The results show that up to a certain connectivity, the value of the financial system increases with connectivity. However, this is no longer the case if connectivity becomes too large. The natural question remains how to create incentives for the banks to attain an optimal level of connectivity. This is studied in 62, where network formation for a large set of financial institutions represented as nodes is investigated. Linkages are source of income, and at the same time they bear the risk of contagion, which is endogeneous and depends on the strategies of all nodes in the system. The optimal connectivity of the nodes results from a game. Existence of an equilibrium in the system and stability properties is studied. The results suggest that financial stability is best described in terms of the mechanism of network formation than in terms of simple statistics of the network topology like the average connectivity.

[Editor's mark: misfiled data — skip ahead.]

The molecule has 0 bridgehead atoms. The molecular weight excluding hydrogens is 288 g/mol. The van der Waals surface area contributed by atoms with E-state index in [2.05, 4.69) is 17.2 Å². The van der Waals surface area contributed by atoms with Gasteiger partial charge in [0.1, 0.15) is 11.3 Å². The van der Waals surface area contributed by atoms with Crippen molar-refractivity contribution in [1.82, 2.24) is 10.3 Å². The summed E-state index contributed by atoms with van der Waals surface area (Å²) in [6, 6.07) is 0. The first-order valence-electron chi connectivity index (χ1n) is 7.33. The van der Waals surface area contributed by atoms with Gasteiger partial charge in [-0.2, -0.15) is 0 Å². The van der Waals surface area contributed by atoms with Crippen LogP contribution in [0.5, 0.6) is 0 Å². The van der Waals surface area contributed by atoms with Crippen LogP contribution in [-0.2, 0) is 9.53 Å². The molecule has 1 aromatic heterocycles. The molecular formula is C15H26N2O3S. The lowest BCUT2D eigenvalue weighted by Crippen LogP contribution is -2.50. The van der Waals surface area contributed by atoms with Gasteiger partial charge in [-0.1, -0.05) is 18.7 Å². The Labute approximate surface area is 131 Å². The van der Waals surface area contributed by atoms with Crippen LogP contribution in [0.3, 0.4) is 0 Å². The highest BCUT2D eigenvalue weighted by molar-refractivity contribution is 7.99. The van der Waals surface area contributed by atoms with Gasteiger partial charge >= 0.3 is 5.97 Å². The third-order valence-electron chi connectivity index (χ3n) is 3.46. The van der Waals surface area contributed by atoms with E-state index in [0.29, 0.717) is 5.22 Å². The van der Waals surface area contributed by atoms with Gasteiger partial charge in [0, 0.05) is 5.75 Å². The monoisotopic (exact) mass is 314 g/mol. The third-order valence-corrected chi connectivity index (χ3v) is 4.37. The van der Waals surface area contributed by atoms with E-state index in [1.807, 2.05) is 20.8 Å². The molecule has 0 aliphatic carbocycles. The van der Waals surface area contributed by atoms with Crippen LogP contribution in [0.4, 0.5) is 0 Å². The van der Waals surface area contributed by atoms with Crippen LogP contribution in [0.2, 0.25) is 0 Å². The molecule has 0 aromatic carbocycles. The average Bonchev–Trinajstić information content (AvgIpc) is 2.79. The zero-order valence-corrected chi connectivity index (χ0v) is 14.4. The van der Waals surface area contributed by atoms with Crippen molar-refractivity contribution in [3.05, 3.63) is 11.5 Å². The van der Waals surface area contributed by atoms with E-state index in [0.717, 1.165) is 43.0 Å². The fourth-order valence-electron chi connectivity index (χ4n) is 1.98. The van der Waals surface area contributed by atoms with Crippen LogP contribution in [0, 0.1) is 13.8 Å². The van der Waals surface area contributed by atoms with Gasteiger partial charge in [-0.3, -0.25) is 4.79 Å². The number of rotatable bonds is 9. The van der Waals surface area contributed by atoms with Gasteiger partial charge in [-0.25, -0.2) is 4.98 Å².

Liquidity risk is the risk arising from the difficulty of selling (or buying) an asset. Usually, assets are quoted on a market with a Limit Order Book (LOB) that registers all the waiting limit buy and sell orders for this asset. The bid (resp. ask) price is the most expensive (resp. cheapest) waiting buy or sell order. If a trader wants to sell a single asset, he will sell it at the bid price, but if he wants to sell a large quantity of assets, he will have to sell them at a lower price in order to match further waiting buy orders. This creates an extra cost, and raises important issues. From a short-term perspective (from few minutes to some days), it may be interesting to split the selling order and to focus on finding optimal selling strategies. This requires to model the market microstructure, i.e. how the market reacts in a short time-scale to execution orders. From a long-term perspective (typically, one month or more), one has to understand how this cost modifies portfolio managing strategies (especially delta-hedging or optimal investment strategies). At this time-scale, there is no need to model precisely the market microstructure, but one has to specify how the liquidity costs aggregate.